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  • Rohan Kamicheril

Kanava Podimas | Squid Podimas

One of the finest pleasures you can encounter as a cook is coming across a new way of seeing (and by that I mean eating) an ingredient you thought you knew. Eating tomatoes in a dessert, tasting dulce de leche for the first time and wondering how this possibly could have come from milk, even just eating a frozen candy bar were all revelations to me each in their turn. Of course there’s no end of fascinating things we can do to food with the constantly evolving technology we use in the kitchen these days, but I’m talking here primarily of the delight of seeing an everyday ingredient transformed by an everyday process—like squid that, simply by being ground and stir-fried with spices, takes on another life and nature altogether.

Podimas—the word means, simply “powder meat”—is a kind of preparation beloved in many parts of Tamil Nadu, which typically contains some kind of ground ingredient. Often this is meat, though I’ve heard of Tamil households in which certain egg dishes also go by the same name. The first time I came across this squid (kanava in Tamil) podimas, was on a research trip near the Palk Strait, the narrow band of water that separates the coast of Tamil Nadu from Sri Lanka.

The dish itself is simple: cooked and ground squid stir-fried together with spices and aromatics. But the results are like the product of alchemy. The separate little grains of ground squid, sweet and pleasantly chewy, absorb the piquancy of the spices, the peppery fragrance of curry leaves, the toasted sweetness of coconut. The whole thing tastes like an improbable and delicious seafood pilaf—except that the “rice” itself is made of the sweet, briny flavor of the ocean.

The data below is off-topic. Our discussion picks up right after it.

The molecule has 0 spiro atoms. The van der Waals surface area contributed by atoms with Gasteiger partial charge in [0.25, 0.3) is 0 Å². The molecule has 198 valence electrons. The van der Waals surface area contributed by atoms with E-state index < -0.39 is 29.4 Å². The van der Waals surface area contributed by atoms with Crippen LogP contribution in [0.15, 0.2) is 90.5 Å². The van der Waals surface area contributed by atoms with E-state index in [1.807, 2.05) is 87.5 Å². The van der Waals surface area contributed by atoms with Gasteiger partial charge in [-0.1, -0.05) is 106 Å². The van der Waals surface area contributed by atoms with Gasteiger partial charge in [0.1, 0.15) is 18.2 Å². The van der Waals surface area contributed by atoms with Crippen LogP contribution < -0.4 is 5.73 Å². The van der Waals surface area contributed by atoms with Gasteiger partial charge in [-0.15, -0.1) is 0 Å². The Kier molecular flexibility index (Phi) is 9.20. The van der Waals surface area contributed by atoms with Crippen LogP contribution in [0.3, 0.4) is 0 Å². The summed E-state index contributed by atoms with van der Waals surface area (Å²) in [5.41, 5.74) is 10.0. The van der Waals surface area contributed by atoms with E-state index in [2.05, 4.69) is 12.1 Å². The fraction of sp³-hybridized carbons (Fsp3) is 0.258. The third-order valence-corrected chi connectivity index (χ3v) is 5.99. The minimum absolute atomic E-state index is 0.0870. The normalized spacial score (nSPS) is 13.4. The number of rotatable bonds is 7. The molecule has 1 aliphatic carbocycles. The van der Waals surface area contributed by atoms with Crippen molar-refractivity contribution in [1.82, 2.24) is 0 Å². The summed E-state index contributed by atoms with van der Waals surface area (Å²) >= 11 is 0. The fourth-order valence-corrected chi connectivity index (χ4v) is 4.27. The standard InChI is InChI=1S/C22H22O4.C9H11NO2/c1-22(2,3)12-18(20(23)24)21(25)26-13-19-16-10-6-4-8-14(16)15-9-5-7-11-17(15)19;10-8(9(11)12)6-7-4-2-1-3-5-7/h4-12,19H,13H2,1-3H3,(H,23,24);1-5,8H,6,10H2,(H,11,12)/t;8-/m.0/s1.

When I first ate this dish, it was made with beautifully fresh thondi squid that had barely been out of the ocean a handful of hours. If you have access to similarly fresh squid, do use it, and count your blessings. If, like the vast majority of us, you only have access to squid that has been shipped from elsewhere to your local fishmonger, fret not: the dish will still be exquisite, unusual, and memorable.



Serves 4


3 lb cleaned squid

1 tsp cumin seed

1 tsp chilli powder

½ tsp turmeric

1 tsp salt

3 tbsp coconut oil

2 sprigs curry leaves, stripped from the stem

1 tsp black mustard seeds

1 tsp split urad dhal

1 medium onion, peeled and thinly sliced through the root

¼ cup grated fresh coconut


Bring a large saucepan of unsalted water to a rolling boil and add the squid to it. Allow to cook for ten minutes.

Drain the squid and set aside to cool for fifteen minutes.

When the squid is cool enough to handle, cut it into rough chunks and tip it into the work bowl of a food processor.

Pulse the food processor, grinding the squid until it forms a rough paste with no pieces larger than a grain of rice.

Scrape the squid into a large bowl, add the cumin, chilli powder, salt, and turmeric, and mix well.

In a large frying pan, wok, or kadhai, heat the coconut oil till it begins to shimmer.

Add the mustard seeds and urad dhal and allow them to toast in the hot oil just until the mustard turns grey and begins to pop and the dhal is a light golden brown.

Immediately add the curry leaves and stand back—they will splatter impressively when they hit the hot oil.

Add the onions and cook till they start to brown at the edges.

Scrape the ground squid mixture into the pan and cook, stirring often, to combine with the spices and aromatics, until the mixture is glossy and smells sweet and toasted.

Taste and adjust for salt and seasoning as needed. Sprinkle over with the grated coconut, stir through, and serve while still hot with rice, sambhar, and appalam.

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